Subordinate CA or Registration Authority (RA)
A subordinate CA (also known as a Registration Authority) sits below root CAs in the CA hierarchy. These CAs regularly issue certificates, making it difficult for them to stay offline as often as root CAs. However, subordinate CAs do have the ability to revoke certificates, making it easier to recover from any security breach that does happen (as opposed to root CAs, which can’t revoke certificates).
An end-entity certificate sits at the bottom of the CA hierarchy and can not be used to sign any other certificates. People, applications and devices that require certificates to verify identities and communicate use end-entity certificates to do so.
A certificate database houses information on all certificates issued by a CA, including who owns the certificate, when it expires and its current status. CAs must revisit their certificate database regularly to ensure validity and manage revocations.
Certificate Revocation List (CRL)
A Certificate Revocation List contains information about any certificates that have been revoked by a subordinate CA due to compromises to the certificate itself or to the overall system. CAs are required to publish CRLs, but it’s up to certificate consumers if they check these lists and how they respond if a certificate has been revoked. In many cases, certificate consumers don’t check CRLs (or don’t go all the way through the CA hierarchy in checking CRLs) because doing so slows down the authentication process as it requires downloading a list of all certificates and checking for revocation status on a specific one.
Online Certificate Status Protocol (OCSP)
Online certificate status protocol offers a faster way to check a certificate’s status compared to downloading a CRL. With OCSP, the consumer of a certificate can submit a request to the issuing CA to obtain the status of a specific certificate.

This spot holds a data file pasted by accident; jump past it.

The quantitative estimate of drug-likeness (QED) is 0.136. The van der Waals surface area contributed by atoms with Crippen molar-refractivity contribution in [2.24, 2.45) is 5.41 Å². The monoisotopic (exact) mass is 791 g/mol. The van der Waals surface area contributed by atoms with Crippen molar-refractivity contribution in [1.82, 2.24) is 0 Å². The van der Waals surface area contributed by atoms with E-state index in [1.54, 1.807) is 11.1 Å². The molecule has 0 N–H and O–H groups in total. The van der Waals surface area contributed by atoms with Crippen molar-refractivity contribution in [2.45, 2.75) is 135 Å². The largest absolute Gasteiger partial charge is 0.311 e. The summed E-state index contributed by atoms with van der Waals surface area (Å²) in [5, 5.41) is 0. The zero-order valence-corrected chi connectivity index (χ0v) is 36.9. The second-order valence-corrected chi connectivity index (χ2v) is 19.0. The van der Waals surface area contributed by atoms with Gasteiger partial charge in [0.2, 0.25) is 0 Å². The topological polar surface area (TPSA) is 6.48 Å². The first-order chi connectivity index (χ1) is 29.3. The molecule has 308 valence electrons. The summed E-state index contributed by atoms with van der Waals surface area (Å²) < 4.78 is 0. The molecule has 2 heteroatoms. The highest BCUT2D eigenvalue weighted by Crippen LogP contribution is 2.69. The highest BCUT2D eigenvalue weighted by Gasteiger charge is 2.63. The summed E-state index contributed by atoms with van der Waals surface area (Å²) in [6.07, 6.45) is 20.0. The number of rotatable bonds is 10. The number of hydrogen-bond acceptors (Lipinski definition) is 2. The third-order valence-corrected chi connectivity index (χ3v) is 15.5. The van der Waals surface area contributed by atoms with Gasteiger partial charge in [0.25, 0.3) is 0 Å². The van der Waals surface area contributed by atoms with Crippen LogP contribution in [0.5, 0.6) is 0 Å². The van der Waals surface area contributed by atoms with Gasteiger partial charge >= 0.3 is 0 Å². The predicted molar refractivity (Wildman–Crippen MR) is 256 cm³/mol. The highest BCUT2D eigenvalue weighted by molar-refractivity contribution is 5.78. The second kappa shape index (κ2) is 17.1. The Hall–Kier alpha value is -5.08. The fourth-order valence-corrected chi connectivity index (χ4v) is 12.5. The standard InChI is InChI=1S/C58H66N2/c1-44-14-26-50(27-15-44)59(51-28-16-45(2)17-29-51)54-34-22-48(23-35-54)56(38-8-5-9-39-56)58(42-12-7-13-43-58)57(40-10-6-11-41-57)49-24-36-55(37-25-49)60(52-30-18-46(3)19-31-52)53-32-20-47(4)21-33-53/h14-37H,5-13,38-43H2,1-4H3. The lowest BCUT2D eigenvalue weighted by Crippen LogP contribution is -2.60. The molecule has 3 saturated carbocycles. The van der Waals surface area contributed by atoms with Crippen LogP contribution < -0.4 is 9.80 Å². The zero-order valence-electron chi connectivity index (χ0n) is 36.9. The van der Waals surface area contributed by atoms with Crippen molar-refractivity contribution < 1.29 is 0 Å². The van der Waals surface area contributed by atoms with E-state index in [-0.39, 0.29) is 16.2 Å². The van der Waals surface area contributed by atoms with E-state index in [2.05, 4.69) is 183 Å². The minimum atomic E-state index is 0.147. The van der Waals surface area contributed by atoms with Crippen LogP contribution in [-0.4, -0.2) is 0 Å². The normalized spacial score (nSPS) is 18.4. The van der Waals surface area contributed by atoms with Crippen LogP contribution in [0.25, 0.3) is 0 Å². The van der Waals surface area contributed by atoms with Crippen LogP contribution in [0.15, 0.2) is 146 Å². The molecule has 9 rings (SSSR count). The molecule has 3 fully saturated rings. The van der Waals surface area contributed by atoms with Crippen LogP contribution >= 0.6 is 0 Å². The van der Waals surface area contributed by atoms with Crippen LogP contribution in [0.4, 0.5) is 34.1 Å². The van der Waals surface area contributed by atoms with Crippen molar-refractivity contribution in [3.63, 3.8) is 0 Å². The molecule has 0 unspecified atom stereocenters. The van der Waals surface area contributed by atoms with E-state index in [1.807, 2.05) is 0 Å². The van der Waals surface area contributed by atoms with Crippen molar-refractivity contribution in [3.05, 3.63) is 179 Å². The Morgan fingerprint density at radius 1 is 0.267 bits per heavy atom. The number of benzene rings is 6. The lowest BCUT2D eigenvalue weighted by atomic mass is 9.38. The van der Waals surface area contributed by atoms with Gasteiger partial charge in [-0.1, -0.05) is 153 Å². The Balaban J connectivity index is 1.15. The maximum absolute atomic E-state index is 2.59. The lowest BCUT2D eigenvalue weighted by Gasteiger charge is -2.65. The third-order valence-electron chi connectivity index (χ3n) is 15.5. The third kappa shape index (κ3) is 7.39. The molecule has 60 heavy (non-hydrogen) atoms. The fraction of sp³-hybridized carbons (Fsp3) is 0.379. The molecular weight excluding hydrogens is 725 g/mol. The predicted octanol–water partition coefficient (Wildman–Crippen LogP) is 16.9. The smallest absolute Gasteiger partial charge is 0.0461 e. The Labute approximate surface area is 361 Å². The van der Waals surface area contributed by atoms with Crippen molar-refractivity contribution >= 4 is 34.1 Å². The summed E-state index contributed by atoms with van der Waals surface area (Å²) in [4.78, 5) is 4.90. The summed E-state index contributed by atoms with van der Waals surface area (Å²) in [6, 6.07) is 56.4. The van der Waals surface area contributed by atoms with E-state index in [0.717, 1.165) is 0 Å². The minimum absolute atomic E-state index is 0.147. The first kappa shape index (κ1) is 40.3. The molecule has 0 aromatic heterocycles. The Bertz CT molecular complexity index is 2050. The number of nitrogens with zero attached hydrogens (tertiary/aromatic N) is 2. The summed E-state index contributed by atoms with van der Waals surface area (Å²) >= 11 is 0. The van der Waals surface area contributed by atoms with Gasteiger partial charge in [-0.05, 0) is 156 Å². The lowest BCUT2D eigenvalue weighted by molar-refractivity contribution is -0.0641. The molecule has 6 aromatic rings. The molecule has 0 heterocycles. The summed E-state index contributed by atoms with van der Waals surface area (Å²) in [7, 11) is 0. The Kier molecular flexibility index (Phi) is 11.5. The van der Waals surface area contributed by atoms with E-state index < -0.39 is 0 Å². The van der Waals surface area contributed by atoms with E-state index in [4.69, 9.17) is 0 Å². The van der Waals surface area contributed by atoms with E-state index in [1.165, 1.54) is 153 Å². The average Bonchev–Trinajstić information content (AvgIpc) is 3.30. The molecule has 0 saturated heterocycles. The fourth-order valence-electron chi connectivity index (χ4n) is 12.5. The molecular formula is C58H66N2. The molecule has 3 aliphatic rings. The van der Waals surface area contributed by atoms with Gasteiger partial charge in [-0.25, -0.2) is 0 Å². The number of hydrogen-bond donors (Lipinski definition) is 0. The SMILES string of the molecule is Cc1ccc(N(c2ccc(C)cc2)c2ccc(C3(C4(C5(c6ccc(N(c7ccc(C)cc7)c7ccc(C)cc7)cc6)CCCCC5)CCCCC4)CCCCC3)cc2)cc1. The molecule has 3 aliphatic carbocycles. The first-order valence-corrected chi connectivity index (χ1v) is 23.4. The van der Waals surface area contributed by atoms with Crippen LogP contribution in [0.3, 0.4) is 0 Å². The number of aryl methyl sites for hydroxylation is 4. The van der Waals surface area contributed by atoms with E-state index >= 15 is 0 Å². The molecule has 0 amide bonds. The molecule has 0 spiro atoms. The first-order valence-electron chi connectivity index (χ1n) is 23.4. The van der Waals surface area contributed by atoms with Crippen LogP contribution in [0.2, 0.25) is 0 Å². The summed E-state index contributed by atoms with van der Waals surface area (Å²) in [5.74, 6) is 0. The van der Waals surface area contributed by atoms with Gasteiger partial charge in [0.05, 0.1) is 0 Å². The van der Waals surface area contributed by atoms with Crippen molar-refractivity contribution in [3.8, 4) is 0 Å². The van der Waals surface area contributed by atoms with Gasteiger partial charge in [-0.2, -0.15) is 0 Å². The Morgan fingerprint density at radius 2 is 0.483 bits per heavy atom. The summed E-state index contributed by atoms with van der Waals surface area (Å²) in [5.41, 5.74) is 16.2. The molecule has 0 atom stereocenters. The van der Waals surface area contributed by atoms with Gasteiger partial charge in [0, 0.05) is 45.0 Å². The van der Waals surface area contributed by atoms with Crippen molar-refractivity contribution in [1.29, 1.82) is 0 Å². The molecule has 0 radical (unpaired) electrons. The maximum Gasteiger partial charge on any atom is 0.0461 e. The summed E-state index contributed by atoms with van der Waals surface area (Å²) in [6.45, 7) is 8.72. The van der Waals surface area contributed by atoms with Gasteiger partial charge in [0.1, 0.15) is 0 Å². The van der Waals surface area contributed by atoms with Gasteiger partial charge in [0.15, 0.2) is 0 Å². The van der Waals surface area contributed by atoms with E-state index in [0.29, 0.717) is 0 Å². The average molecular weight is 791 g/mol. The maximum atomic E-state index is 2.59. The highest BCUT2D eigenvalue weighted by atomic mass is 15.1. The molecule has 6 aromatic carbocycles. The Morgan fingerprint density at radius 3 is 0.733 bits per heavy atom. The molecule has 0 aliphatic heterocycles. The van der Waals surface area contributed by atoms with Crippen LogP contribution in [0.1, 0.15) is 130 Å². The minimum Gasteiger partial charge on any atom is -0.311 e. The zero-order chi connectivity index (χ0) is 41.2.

Trusted Root Certificates
Trusted root certificates are certificates that are automatically trusted by a device or operating system based on pre-set inputs. The concept of trusted root certificates came about as the use of certificates became more widespread. Since every device and system that goes online today needs to interact with certificates, trusted root certificates make certain interactions more efficient.
Trusted Root Store
A trusted root store houses all trusted root certificates within a specific device or operating system. For example, all Microsoft computers have a trusted root store. Each device and operating system comes with a pre-set trusted root store, but machine owners can set rules to trust additional certificates or to not trust certificates that were pre-set as trusted.
Public Key Cryptography Standards (PKCS)
Public Key Cryptography Standards promote the use of standard cryptography techniques within PKI programs. These standards are defined and published by RSA Security LLC and include techniques like PKCS 7, PKCS 10, PKCS 11 and PCKS 12, which cover things like messaging syntax and formatting for digital certificates and how private keys get stored.